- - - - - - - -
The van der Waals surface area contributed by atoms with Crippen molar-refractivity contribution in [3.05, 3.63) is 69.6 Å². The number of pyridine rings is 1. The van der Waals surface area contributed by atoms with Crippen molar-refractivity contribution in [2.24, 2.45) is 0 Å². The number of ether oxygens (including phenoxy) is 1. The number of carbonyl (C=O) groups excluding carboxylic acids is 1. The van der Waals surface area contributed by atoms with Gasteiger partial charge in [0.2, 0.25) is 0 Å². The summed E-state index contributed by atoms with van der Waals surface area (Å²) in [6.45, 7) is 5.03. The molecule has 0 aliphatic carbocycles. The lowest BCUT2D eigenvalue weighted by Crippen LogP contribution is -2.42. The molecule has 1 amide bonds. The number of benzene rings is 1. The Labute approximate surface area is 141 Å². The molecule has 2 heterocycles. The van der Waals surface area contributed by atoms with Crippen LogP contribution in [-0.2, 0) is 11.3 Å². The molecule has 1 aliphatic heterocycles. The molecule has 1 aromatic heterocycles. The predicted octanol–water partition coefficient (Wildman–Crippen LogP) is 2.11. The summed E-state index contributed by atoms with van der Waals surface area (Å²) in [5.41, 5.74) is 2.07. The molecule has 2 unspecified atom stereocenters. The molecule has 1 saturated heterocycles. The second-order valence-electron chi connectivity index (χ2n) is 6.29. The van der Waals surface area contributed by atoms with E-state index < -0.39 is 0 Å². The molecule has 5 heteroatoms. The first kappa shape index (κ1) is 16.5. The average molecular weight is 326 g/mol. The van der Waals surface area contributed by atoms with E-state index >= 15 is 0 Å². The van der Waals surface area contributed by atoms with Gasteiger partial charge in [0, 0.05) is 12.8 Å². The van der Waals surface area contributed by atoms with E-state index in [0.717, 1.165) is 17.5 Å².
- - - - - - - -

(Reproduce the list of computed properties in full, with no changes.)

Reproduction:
The van der Waals surface area contributed by atoms with Crippen molar-refractivity contribution in [3.05, 3.63) is 69.6 Å². The number of pyridine rings is 1. The van der Waals surface area contributed by atoms with Crippen molar-refractivity contribution in [2.24, 2.45) is 0 Å². The number of ether oxygens (including phenoxy) is 1. The number of carbonyl (C=O) groups excluding carboxylic acids is 1. The van der Waals surface area contributed by atoms with Gasteiger partial charge in [0.2, 0.25) is 0 Å². The summed E-state index contributed by atoms with van der Waals surface area (Å²) in [6.45, 7) is 5.03. The molecule has 0 aliphatic carbocycles. The lowest BCUT2D eigenvalue weighted by Crippen LogP contribution is -2.42. The molecule has 1 amide bonds. The number of benzene rings is 1. The Labute approximate surface area is 141 Å². The molecule has 2 heterocycles. The van der Waals surface area contributed by atoms with Crippen LogP contribution in [-0.2, 0) is 11.3 Å². The molecule has 1 aliphatic heterocycles. The molecule has 1 aromatic heterocycles. The predicted octanol–water partition coefficient (Wildman–Crippen LogP) is 2.11. The summed E-state index contributed by atoms with van der Waals surface area (Å²) in [5.41, 5.74) is 2.07. The molecule has 2 unspecified atom stereocenters. The molecule has 1 saturated heterocycles. The second-order valence-electron chi connectivity index (χ2n) is 6.29. The van der Waals surface area contributed by atoms with E-state index < -0.39 is 0 Å². The molecule has 5 heteroatoms. The first kappa shape index (κ1) is 16.5. The average molecular weight is 326 g/mol. The van der Waals surface area contributed by atoms with E-state index >= 15 is 0 Å². The van der Waals surface area contributed by atoms with Gasteiger partial charge in [0, 0.05) is 12.8 Å². The van der Waals surface area contributed by atoms with E-state index in [0.717, 1.165) is 17.5 Å².